Drupal behaviors: A quick how to

Drupal behaviors: A quick how to

By Victor Künzig 13th März 2013 Drupal

If you’re adding JavaScript to your custom module it is very easy and tempting to simply add it like this:

  alert(‘hot dog flavored water’);

Now this code works perfectly fine but what if your JavaScript needs to be executed on page load and after an AJAX request? Imagine you have a view that uses “Views Infinite Scroll” and you want add a CSS class to every result like this:

  $('.view-display-id-page .views-row').addClass('fancy-pants');

This will work for the results that are displayed initially but for all the results that are loaded by Infinite Scroll's AJAX call the class is not added. That’s where Drupal behaviors come in handy.  The behaviors will be executed on every request including AJAX requests, so let's do the equivalent of the code above but this time using this method:

Drupal.behaviors.infiniteScrollAddClass = {
  attach: function (context, settings) {
    $('.view-display-id-page .views-row').addClass('fancy-pants');

I admit that was quick - so here are some explanations:

  • infiniteScrollAddClass: This is your namespace and should be unique. For example, this is typically the name of your module, but it isn't mandatory.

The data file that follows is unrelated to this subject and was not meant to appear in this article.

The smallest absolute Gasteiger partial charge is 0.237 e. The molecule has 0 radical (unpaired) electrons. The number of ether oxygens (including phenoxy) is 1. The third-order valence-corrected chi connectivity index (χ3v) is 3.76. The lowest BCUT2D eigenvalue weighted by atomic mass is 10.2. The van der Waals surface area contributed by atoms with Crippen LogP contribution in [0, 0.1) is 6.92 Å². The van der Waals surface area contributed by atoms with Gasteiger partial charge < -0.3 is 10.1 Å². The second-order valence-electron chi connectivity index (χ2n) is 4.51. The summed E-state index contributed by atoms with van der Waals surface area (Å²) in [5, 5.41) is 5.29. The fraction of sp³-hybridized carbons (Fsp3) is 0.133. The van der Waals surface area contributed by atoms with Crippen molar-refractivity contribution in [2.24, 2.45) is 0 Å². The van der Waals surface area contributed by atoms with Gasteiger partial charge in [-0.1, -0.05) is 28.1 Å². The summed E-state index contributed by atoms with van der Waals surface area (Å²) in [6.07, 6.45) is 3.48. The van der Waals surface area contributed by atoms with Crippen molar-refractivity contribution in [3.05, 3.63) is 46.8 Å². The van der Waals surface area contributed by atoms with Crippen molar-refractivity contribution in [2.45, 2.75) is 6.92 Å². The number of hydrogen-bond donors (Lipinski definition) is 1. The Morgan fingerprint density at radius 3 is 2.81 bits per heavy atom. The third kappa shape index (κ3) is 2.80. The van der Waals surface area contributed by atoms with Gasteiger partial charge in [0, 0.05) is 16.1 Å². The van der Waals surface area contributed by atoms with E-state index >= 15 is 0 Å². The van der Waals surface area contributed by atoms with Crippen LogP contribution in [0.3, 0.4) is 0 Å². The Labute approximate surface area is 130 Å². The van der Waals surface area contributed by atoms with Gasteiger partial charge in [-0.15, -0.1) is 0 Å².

• context: This is actually really really cool, on page load the context will contain the entire document and after an AJAX request will have all the newly loaded elements. This way you can treat content that is loaded in via AJAX differently than others.
  • settings: This contains information passed on to JavaScript via PHP, it is similar to accessing it via Drupal.settings. For further comprehension I recommend this source.

There obviously are cases where some functionality should not be executed on every request. In such a case its great to use jQuery's .once() method. So let's say we want to give all the initially loaded results in our view an additional class, for something like this we would proceed like so:

Drupal.behaviors.infiniteScrollAddClass = {
  attach: function (context, settings) {
    // these are the elements loaded in first

    // everybody
    $('.view-display-id-page .views-row').addClass('fancy-pants');

This will add the class “i-was-here-first” to all the view results present on page load, everybody else joining in via AJAX will just get the “fancy-pants” class.

So that’s a quick look at Drupal behaviors, if you haven’t used it do use it!

If you are looking for additional theoretical insight into this topic I can recommend these two sources for further reading:

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Bild des Benutzers mongolito404

Nice to see this kind of explanation on Drupal Planet. I'm surprised by how many developers, even those working with Drupal for years, don't known about behaviors and jQuery.once.

I wrote a similar explanation for work colleagues a while ago. I don't blog, but I found a place to publish it at https://coderwall.com/p/kd-4cg.

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Andrew Berezovsky

Good explanation! You do mention the context, but you don't actually use it :)
To utilize the context you should change this line:
$('.view-display-id-page .views-row').addClass('fancy-pants');
to this:
$('.view-display-id-page .views-row', context).addClass('fancy-pants');